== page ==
Reagan responds to a critique...
Reagan responds to a critique of one of his radio addresses, "Christmas," taped January 9, 1978. The commentary was a retrospective on the 1977 Christmas season in which Reagan lamented the tendency to minimize the divinity of Jesus and concluded that the effect of Jesus on the world is a miracle that cannot be explained "unless he really was what he said he was"—the promised Messiah, the Son of God.
[Mr.] Thomas H. Griffith
Shell Beach, California
March 1, 1978
Dear [Mr.] Griffith:
I appreciate your taking the time and trouble to write as you did regarding my radio commentaries. It would seem, however, that we are epitomizing the theological debate I spoke of on the air. While I do not pretend to be a theologian, I do have a deep-seated religious belief and have frequent contact with theologians of some stature, including my own pastor, Donn Moomaw.
My difficulty in understanding your own view of Jesus does not come from a "limited Sunday school level theology." Perhaps it is true that Jesus never used the word "Messiah" with regard to himself (although I'm not sure that he didn't) but in John 1, 10 and 14 he identifies himself pretty definitely and more than once.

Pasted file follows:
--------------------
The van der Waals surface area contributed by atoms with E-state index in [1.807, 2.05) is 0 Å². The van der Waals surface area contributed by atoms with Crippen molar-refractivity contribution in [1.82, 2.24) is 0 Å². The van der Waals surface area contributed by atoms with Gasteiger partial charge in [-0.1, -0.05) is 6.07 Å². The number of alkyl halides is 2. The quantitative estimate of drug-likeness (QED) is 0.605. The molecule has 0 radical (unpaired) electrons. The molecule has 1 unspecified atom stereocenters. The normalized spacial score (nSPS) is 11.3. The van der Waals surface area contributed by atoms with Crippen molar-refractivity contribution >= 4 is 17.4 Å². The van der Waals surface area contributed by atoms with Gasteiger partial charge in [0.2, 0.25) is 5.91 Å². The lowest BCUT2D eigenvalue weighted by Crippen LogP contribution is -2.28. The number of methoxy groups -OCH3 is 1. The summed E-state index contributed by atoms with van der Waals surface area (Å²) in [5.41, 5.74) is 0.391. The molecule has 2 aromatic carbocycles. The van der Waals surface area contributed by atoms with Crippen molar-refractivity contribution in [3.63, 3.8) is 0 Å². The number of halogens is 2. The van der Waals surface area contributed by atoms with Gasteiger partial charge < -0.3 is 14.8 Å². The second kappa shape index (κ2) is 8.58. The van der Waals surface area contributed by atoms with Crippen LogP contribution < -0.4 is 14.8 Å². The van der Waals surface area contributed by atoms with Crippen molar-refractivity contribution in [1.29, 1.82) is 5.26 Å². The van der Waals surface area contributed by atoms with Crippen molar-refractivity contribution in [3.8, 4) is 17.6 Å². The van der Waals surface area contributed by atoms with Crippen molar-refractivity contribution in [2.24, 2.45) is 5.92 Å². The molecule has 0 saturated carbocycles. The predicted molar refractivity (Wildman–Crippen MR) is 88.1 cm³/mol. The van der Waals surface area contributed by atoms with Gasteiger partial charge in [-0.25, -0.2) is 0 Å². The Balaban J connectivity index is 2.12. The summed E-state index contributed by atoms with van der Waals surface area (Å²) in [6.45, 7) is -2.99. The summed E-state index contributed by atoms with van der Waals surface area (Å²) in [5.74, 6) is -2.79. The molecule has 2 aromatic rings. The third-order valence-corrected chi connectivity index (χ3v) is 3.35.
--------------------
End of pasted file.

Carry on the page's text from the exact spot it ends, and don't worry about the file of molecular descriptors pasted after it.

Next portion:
Is there really any ambiguity in his words: "I am the way, the truth and the life: no man cometh unto the Father but by me?" Then he said, "In my Father's house are many mansions. If it were not so, I would have told you. I go to prepare a place for you.” In John 10 he says, "I am in the Father and the Father in me." And he makes reference to being with God, "before the world was," and sitting on the "right hand of God.”
I realize, of course, that you are familiar with these words of Jesus. These and other statements he made about himself, foreclose in my opinion, any question as to his divinity. It doesn't seem to me that he gave us any choice; either he was what he said he was or he was the world's greatest liar. It is impossible for me to believe a liar or charlatan could have had the effect on mankind that he has had for 2000 years. We could ask, would even the greatest of liars carry his lie through the crucifixion when a simple confession would have saved him?
I could refer to the scores and scores of prophecies in the Old Testament made several hundred years before his birth (all of which were realized in his life). You, of course, could answer that, as a Jew he was aware of those prophecies. But, then again, wouldn't we be describing the act of a faker? Did he allow us the choice you say that you and others have made, to believe in his teachings but reject his statements about his own identity?
Again my thanks for your letter and for allowing me to state my case.
Reagan: A Life in Letters. Eds. Kiron K. Skinner, Annelise Anderson, and Martin Anderson. New York: Free/Simon and Schuster, 2003. pp. 276-77.